Development of breeding colonies of rhesus macaques (Macaca mulatta) that are specific pathogen-free (SPF) for rhesus cytomegalovirus (RhCMV) is relatively straightforward and requires few modifications from current SPF programs. Infants separated from the dam at or within a few days of birth and cohoused with similarly treated animals remain RhCMV seronegative indefinitely, provided they are never directly or indirectly exposed to a RhCMV-infected monkey. By systematically cohousing seronegative animals into larger social cohorts, breeding populations of animals SPF for RhCMV can be established. The additional costs involved in expanding the current definition of SPF status to include RhCMV are incremental compared with the money already being spent on existing SPF efforts. Moreover, the large increase in research opportunities available for RhCMV-free animals arguably would far exceed the development costs. Potential new areas of research and further expansion of existing research efforts involving these newly defined SPF animals would have direct implications for improvements in human health.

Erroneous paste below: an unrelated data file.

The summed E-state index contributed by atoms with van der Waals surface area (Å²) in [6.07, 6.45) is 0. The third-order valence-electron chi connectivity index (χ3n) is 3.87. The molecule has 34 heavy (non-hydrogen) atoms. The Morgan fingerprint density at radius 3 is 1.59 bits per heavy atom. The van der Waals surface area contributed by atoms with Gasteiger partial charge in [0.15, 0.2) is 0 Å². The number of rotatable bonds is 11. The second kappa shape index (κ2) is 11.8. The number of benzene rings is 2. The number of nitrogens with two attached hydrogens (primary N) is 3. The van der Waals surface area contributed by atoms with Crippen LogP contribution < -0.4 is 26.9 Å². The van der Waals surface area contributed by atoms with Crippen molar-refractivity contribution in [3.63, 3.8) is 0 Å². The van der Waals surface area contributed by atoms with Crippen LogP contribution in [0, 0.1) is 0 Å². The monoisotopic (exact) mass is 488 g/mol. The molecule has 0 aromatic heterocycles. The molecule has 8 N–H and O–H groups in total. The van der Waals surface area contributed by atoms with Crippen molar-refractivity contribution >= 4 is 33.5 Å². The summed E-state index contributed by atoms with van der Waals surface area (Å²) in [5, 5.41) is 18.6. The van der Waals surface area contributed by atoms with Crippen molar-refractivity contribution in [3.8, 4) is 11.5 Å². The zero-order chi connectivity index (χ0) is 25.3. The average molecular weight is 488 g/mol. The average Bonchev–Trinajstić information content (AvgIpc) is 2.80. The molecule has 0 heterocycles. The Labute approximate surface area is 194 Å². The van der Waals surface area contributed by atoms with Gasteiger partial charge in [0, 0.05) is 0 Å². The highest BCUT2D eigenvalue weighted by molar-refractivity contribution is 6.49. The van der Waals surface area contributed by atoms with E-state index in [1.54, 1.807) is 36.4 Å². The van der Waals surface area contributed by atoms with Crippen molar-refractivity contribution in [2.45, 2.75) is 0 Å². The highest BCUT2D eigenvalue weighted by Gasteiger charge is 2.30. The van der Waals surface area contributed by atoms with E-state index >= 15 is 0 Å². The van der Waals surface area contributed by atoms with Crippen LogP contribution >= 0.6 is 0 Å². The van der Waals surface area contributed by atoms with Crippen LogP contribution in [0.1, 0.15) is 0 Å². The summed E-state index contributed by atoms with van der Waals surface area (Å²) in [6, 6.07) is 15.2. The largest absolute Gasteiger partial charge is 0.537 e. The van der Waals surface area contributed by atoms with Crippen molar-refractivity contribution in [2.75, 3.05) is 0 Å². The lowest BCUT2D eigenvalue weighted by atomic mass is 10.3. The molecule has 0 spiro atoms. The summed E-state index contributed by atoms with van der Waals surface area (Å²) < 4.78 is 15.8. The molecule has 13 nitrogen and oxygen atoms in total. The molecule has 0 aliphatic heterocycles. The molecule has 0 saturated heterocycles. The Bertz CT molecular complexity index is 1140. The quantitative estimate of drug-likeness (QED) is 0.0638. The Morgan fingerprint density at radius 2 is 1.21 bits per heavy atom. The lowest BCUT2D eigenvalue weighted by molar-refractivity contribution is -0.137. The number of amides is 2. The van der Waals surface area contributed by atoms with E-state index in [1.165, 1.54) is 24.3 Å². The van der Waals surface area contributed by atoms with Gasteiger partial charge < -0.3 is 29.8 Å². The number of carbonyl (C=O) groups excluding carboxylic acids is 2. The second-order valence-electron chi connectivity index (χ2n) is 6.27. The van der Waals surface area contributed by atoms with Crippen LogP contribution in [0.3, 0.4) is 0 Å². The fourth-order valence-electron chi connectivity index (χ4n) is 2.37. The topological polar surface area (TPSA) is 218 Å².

|Original language||English (US)|
|Number of pages||4|
|State||Published - Feb 2008|
ASJC Scopus subject areas
- Biochemistry, Genetics and Molecular Biology(all)